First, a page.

This morning I embarked with three dozen volunteers to plant 10 trees in Pigeon Town, a neighborhood in western New Orleans. The group was completing an eight-hour training on urban greening initiatives, learning everything from pruning methods to how to work with municipalities to find funding for beautification projects—which have been proven to improve everything from real estate values to crime statistics.
The training did not, however, cover what we were supposed to do when we heard gunshots ring out. That we had to improvise.
To hear my mother tell it, I gave Joe Biden the idea for high-speed rail. Charitable and glowing, yes, but isn’t that what mothers are for?
All the same, I can’t help but glow a bit anyway when I think about how far we’ve come as a country in embracing high-speed rail.
Tomorrow morning, I'll don a long black robe, a funny-looking hat and an atrocious brown hood to cap off an adventuresome journey through planning school. Almost two years ago, I decided to leave a healthy career in journalism to enter a field that, by contrast, might still have careers a decade from now. It's been 21 months of angst, overwork, undersleep, and hours-long battles with American FactFinder. And it's been completely, totally worth it.
Here are a few of the best lessons learned from two hard-fought years of planning education.
These days, I have more in common with my nephew Sam than just about anyone else. He just turned 3.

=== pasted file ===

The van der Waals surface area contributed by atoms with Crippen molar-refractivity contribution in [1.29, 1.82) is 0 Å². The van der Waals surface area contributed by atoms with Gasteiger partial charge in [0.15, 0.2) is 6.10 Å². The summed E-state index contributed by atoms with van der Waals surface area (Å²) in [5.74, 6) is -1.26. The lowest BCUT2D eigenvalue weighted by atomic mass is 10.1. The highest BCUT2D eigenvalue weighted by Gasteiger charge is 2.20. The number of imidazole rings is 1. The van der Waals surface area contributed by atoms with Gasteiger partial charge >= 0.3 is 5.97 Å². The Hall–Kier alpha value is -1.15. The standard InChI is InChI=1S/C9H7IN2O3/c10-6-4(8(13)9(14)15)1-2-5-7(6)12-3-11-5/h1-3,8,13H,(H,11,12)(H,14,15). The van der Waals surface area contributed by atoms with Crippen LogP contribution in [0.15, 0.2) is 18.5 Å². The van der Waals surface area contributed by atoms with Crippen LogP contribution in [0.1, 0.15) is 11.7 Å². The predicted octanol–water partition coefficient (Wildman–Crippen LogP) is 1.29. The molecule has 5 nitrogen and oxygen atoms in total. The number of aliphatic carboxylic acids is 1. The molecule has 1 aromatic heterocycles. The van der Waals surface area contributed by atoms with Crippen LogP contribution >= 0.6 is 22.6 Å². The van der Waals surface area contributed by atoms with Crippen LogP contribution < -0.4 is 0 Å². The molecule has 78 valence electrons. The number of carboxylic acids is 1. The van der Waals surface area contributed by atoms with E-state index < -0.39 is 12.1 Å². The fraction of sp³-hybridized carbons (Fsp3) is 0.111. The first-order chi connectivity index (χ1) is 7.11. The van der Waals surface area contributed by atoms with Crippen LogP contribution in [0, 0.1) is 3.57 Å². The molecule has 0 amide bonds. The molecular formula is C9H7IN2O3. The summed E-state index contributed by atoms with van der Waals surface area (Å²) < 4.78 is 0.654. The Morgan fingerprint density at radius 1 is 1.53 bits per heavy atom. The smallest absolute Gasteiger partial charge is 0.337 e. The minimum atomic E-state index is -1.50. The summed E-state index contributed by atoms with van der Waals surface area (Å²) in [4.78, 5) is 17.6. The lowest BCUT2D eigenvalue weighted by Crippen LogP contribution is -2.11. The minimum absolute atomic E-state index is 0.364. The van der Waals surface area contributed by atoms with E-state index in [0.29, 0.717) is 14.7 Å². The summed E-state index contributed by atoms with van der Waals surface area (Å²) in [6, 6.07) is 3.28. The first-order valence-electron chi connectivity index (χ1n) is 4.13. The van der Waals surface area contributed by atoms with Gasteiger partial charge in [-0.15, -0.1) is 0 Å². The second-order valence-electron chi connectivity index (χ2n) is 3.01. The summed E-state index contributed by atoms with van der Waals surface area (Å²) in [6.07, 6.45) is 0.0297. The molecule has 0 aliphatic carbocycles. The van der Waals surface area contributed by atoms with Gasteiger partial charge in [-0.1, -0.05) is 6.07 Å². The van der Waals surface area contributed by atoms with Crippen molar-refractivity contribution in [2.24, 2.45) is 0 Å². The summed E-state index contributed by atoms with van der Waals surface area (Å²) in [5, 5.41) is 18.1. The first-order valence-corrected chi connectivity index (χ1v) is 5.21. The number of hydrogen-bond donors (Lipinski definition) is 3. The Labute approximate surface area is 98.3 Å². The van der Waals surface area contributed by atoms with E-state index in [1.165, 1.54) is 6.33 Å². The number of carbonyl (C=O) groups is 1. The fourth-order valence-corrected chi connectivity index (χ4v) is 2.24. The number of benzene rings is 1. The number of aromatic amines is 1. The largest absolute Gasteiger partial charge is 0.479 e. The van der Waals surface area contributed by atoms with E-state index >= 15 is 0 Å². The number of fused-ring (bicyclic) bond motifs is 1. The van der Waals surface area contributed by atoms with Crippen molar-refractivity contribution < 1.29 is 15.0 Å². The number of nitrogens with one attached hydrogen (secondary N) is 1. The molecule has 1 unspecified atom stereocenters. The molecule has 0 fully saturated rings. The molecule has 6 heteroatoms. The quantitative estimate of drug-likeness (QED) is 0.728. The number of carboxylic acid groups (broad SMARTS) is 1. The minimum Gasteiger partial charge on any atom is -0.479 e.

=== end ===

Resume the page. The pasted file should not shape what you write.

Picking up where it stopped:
Sam is a train fanatic. Sure, he loves the children’s classics—Thomas the Tank Engine, the Polar Express—but he can also tell you about the Eurostar and the Shinkansen. His recent first ride on Amtrak was like his locomotive bar mitzvah: Today, I am a passenger.
I’ve spent all semester working on a studio project making the case for true high-speed rail in the Northeast megaregion. I picked the studio because, like Sam, I’m thrilled by trains, but an added perk is that every time I come with some new picture or factoid about the big, fast choo-choos, I move up a notch in the running for Uncle of the Year.
It was also kind of like looking in the mirror.
I’m just more than halfway through a planning school studio project working on the beautiful (no, really) Lower Schuylkill River in Philadelphia. They’ve teamed up about 15 planner/urban designers with about 45 landscape architects, who, as I mentioned last time, are reasonably bonkers. That was about a month and a half ago; since then, I’ve begun to think maybe I’m the one needing a room with padded walls.
Forgive me Olmsted, for I have sinned. I have strayed. I have coveted. I have had doubts.
I have thought about kicking urban design to the curb like a mangy puppy.
It’s Thursday! Sounds like a perfect day to quit your job.
Stuck in the doldrums of office work? Itching to get outside as summer rolls around and the blue skies start looking more and more appealing? There’s never been a better time to pack up and leave, planners. Do it. Quit today.
Last week marked the end of my first year of planning school. It’s been by turns enlightening, angst-ridden, sleep-deprived, soul-baringly revelatory, stimulating and intellectually crushing.
The bulk of the second semester is occupied by a first-year workshop—kind of a studio with training wheels—in which groups are assigned a client for whom they do a site analysis, come up with alternative solutions and then suggest a final plan and way to implement that plan. You know, kind of like in the real world.
And, like in the real world, sometimes folks don’t always get along as well as they should.